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HE beat the Tory axemen and saved a Scottish way of life - at least for a while.
And in the process, Jimmy Reid, who has died aged 78, became a folk hero to workers worldwide.
Reid was a Clydesider, a shipbuilder, a union man, a leader, a communist, a self-taught intellectual, a journalist, a husband, a dad and a grandad.
Pundits called him "the best MP Scotland never had".
But perhaps above all, Reid was a man who understood that there is far more to working life than making profits for shareholders.
He understood that Glasgow's shipyards were the city's backbone, and he knew how to win the battle to defend them.
"We don't only build ships on the Clyde," he told the workers of Upper Clyde Shipbuilders in 1971 as they began the long fight to save their jobs. "We build men."
To Edward Heath's Tory Government, only one thing about the five UCS yards - John Brown, Charles Connell, Fairfield, Alexander Stephen and Yarrow - that mattered. They weren't making money, so they had to close.
While other countries were spending millions preserving their vital shipbuilding industries, Heath was content to let the five Clyde yards - and at least 6000 of their 8500 workers - sink or swim.
But Reid - and his fellow union leaders Jimmy Airlie and Sammy Barr - had other ideas.
They understood that if they went out on strike, the Tories would simply shut the yard gates behind them.
But they wouldn't take redundancy either. They would "work in" - filling every order on their books. They would prove they could still build great ships and show the Government that their yards had a future.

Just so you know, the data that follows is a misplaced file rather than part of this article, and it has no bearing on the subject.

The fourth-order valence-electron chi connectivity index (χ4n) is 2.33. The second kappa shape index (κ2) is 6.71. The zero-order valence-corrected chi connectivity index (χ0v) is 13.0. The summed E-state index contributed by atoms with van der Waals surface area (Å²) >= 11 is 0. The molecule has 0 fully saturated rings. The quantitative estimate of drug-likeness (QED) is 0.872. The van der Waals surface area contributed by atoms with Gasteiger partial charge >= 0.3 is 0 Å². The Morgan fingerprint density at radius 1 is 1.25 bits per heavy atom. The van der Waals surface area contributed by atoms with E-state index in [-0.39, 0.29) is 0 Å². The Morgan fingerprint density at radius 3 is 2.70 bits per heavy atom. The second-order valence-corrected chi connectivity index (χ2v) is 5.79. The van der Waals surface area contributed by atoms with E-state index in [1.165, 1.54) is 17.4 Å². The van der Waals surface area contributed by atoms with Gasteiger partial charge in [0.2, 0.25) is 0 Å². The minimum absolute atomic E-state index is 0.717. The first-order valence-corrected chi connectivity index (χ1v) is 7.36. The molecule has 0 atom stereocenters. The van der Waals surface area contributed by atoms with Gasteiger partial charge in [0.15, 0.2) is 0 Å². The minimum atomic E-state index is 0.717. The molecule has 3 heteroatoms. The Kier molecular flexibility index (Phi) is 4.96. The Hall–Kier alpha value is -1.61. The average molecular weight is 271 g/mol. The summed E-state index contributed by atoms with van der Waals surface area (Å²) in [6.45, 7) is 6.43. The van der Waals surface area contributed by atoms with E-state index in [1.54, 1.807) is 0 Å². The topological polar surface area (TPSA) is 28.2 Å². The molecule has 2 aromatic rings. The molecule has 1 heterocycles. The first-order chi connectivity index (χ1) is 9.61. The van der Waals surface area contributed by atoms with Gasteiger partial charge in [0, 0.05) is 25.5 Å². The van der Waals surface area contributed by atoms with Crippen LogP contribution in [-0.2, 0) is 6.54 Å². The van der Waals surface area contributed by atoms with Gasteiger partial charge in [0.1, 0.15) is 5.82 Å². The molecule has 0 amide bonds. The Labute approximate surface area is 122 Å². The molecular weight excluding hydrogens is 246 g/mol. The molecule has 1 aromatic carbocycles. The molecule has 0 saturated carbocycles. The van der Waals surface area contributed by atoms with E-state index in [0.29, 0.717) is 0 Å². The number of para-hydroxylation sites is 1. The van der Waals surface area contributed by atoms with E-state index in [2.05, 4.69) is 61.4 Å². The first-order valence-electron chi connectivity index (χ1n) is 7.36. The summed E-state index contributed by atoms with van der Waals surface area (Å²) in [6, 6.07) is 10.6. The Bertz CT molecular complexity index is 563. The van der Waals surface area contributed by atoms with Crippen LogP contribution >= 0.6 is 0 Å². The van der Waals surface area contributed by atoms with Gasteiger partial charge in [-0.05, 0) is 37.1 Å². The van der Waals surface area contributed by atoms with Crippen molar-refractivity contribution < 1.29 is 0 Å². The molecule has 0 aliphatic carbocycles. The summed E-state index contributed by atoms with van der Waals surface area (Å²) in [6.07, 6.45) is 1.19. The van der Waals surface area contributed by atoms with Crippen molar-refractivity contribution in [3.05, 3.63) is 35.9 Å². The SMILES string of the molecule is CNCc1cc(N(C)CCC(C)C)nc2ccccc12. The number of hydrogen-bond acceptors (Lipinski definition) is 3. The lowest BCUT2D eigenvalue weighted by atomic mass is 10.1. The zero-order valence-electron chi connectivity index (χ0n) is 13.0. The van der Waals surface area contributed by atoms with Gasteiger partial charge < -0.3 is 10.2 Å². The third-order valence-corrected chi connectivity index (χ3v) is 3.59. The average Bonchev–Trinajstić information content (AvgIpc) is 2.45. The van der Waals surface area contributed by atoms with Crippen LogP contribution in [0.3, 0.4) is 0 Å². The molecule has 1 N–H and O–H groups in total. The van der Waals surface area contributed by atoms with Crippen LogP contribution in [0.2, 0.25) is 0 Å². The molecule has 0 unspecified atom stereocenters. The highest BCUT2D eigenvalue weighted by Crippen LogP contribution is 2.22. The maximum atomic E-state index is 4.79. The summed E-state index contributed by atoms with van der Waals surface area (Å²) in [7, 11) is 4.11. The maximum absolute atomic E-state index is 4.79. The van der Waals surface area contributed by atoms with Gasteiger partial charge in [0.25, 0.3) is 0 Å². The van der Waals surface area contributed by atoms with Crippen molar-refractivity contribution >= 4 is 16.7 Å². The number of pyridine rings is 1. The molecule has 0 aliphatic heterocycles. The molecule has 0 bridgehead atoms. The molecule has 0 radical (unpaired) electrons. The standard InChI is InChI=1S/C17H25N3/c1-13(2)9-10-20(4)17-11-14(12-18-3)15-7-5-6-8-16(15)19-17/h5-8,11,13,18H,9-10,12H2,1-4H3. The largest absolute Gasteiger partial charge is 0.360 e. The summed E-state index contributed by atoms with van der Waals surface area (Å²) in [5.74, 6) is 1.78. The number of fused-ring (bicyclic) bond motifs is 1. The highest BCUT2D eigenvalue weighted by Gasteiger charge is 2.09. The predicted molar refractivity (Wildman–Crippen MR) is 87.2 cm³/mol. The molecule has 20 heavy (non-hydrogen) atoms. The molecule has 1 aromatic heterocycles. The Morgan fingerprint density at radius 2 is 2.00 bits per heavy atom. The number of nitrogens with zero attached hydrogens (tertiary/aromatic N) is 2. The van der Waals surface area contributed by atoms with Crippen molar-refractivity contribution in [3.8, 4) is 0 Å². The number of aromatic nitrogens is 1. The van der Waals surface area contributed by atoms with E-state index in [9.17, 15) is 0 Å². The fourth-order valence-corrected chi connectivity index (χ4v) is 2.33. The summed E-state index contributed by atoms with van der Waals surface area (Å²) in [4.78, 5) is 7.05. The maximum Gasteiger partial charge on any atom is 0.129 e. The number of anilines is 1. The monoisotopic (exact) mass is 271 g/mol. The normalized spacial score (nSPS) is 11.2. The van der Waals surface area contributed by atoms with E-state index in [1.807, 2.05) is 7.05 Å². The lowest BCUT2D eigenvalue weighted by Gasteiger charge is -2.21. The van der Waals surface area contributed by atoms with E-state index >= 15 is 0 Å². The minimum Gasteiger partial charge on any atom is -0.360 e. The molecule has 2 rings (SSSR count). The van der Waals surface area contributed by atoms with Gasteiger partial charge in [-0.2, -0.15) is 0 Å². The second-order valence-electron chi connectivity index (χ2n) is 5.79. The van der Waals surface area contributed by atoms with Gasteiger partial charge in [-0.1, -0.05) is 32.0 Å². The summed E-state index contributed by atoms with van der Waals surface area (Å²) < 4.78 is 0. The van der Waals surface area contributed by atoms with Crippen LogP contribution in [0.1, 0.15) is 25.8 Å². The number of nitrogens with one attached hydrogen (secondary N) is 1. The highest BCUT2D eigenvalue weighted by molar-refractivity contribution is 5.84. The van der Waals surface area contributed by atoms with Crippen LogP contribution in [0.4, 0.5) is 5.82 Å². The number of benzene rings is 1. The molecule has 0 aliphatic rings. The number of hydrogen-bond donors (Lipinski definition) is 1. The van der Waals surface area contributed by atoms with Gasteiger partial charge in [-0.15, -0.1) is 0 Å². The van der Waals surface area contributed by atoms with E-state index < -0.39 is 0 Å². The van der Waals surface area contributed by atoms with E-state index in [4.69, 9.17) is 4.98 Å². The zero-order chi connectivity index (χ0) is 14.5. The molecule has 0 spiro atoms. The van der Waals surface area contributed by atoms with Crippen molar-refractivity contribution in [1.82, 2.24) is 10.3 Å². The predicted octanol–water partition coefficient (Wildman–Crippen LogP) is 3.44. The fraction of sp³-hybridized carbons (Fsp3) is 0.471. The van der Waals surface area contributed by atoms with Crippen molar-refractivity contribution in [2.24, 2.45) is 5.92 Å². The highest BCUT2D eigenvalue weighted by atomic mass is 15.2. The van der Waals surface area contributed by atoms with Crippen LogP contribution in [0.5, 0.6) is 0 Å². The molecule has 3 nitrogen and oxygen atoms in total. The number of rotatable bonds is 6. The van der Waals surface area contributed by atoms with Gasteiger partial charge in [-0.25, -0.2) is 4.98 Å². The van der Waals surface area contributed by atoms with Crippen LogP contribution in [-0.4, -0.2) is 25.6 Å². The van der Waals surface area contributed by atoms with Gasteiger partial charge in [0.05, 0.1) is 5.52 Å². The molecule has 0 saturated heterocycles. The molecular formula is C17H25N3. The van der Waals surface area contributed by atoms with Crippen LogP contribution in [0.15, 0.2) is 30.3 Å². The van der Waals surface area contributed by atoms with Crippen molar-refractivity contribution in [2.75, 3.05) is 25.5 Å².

Reid's speech announcing the work-in was broadcast around the world, and few who heard it ever forgot it.
He told the workers: "We are taking over the yards because we refuse to accept that faceless men can make these decisions.
"We are not going to strike. We are not even having a sit-in strike.
"Nobody and nothing will come in and nothing will go out without our permission.
"And there will be no hooliganism, there will be no vandalism, there will be no bevvying, because the world is watching us."
The men bought into the idea, working on for 14 long months as their city rallied round them.
Kids held fundraising sales on street corners, hard-up old folk gave money from their pensions and thousands marched to Glasgow Green to show their support.
Reid once said: "Believe it or not, we got regular contributions from a Conservative constituency that thought the Government were wrong.
"The money poured in - and then from abroad, all over Europe."
Former shipyard worker Billy Connolly gave his backing. And even Beatles legend John Lennon got involved, sending a £5000 cheque stuck to a huge wheel of red roses.
Reid was bemused - no one had ever sent him flowers before.
Because the first name was obscured, he told his colleagues the cheque was from "some bloke called Lennon", and a grizzled, old, shop steward from Dumbarton replied: "It cannae be Lenin. He's dead."